and so the shocking news that woke me today was that our parrot died this morning. her name was buffy. she had just turned three.
my father got her as a present from a friend toward the end of 2003, and in keeping with my obsessions, i gave her the name of my favorite heroine. (later my sister would get a turtle, and would name him spike — in keeping with the theme) it was the first word she would learn to say, her name. the nice thing about parrots was that they talked. the not-so nice - it was that they talked. even at night. our neighbors hated her for it, but we loved her just the same.
truth is i loved her more, or at least, more than any other pet we’ve had (a few dogs i never really got along with, sadly) — and how could i not, when i was the one who gave her her name?
how could i not, when she knew mine?
and so i found myself en route to the manila zoo (after god knows how many years) one saturday afternoon. apparently, auntie had found a way to keep buffy in our lives because, clearly, she had ruled out burying her in our yard. absolutely out of the question, no buffy burial in our yard.
“seriously,” i managed to mumble to krista, who had answered the phone this morning, a somewhat hysterical phone call from auntie who had just found buffy lifeless in her cage. “we’re going to have a wake?”
not really a wake, but it was anything but an immediate burial. not really knowing what to do (why did this have to happen when dad wasn’t around?), auntie had called a funeral parlor, because it was what seemed to be the most practical thing to do, considering the nature of the emergency, only these funeral parlors did not really specialize in pets, but at least the person who answered the phone knew the manila zoo did those kinds of jobs. interesting actually, when you think about it.
buffy, forever alive, only silent. my only fear was that it would be too creepy to have her around like that, looking alive but not quite, but as it is now slowly dawning on me, the emptiness of her cage is a lot more horrifying harrowing than her preserved state could possibly be.
so as it is, the zoology division of the manila zoo did preserve birds — and, um, tigers, arowanas, pets of all sizes. they’d do that to buffy, keep her pretty, mount her on a wooden perch, just like before. auntie would buy a glass case, place it where her cage usually was. we’d put a metal plate outside of it, with her name. (“parang si marcos?” my cousin had quipped. i tried to laugh.)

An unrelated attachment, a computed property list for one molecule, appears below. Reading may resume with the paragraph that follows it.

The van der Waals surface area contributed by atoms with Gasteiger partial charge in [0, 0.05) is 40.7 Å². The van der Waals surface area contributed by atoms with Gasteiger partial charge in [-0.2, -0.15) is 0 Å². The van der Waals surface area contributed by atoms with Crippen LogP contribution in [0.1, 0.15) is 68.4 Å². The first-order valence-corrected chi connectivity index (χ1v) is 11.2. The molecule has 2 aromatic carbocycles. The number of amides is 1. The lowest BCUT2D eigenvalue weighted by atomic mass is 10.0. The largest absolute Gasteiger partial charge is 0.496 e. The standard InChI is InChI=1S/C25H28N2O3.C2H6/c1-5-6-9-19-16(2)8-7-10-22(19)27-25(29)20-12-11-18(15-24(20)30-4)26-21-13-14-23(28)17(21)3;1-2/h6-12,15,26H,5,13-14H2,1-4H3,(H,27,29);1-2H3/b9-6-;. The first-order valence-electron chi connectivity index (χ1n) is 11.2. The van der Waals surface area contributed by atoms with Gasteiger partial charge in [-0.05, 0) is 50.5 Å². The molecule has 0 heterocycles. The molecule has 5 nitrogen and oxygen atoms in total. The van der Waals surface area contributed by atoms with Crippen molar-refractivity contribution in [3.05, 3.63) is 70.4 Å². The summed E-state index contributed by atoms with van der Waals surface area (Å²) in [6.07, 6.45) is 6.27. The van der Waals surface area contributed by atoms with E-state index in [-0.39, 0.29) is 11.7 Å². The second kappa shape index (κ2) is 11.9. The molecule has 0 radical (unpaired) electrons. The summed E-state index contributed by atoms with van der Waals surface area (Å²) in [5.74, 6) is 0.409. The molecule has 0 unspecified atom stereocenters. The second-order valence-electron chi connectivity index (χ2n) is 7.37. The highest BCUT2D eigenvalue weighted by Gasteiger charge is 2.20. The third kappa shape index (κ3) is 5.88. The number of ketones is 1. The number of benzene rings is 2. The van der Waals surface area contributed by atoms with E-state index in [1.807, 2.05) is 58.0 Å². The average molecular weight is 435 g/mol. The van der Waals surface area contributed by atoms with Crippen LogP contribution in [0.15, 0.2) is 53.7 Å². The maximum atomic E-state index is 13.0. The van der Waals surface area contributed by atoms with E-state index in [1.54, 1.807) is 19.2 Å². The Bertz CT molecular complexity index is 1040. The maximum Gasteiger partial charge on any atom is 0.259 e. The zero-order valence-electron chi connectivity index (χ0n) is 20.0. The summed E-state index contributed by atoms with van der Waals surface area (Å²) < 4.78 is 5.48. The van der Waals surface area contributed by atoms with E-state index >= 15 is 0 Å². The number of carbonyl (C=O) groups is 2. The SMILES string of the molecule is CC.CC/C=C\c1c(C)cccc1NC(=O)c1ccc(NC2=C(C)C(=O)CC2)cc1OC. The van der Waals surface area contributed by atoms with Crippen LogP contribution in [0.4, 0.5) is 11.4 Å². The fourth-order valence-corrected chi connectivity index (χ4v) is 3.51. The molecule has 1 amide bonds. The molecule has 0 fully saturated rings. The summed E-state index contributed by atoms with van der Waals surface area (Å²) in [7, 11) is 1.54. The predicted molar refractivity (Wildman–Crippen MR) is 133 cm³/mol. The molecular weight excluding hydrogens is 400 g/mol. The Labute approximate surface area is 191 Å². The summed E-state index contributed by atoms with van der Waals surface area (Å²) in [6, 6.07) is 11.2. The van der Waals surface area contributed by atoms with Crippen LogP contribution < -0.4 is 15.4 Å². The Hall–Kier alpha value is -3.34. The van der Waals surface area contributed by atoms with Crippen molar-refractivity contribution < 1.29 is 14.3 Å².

this was all very serious, it’s surreal. and how my brother cried. auntie’s eyes were practically lining with tears as she recounted to me how my brother had cradled our dead parrot in his arms, moments after the discovery of the body. apparently, dead parrots didn’t smell awful, nor did their bodies immediately stiffen in rigor mortis or anything.
buffy even still had her eyes open, said auntie, but my brother kept on asking her to “wake up” anyway. and we all know now how she never did. the whole image of my brother and buffy ultimately breaks my heart. of course, of the three of us children, he was the one buffy was closest to, in the end. after all, they lived in the same house.
“it was all so sudden,” auntie had sighed. “the night before we (buffy and i) were still talking. before closing the lights, i had even said good night.”
i could almost still hear her crooning just outside, in my head. and how she called me, “ate kate.”
on our way home, i was actually thinking to myself, certainly she was just a pet, and pets die, and that was just a reality we had to accept. we’ll get another one, and i swear i’ll name her after addison (of course it’s imperative it’s a girl-pet, whatever it is, but we’re looking to get another parrot, just because auntie can’t seem to get over the loss) — but as i was entering the house, i was hit by the silence, and i just couldn’t get the ghosts of buffy’s joyful squawks (which was her way of saying “Welcome home, biatches”) out of my head, and that was it.
buffy’s cage is still mounted across a wooden pole in the foyer, and i guess it will take sometime getting used to it being empty and the whole place in general being free of buffy-squawks and the unique way she called out to each of us - daddy, auntie, ate kate, ateta, wylo.
“the person in charge of looking for an embalmer asked for her name,” auntie said on the drive home. and while it was me who gave her her name, it was auntie who gave her ours.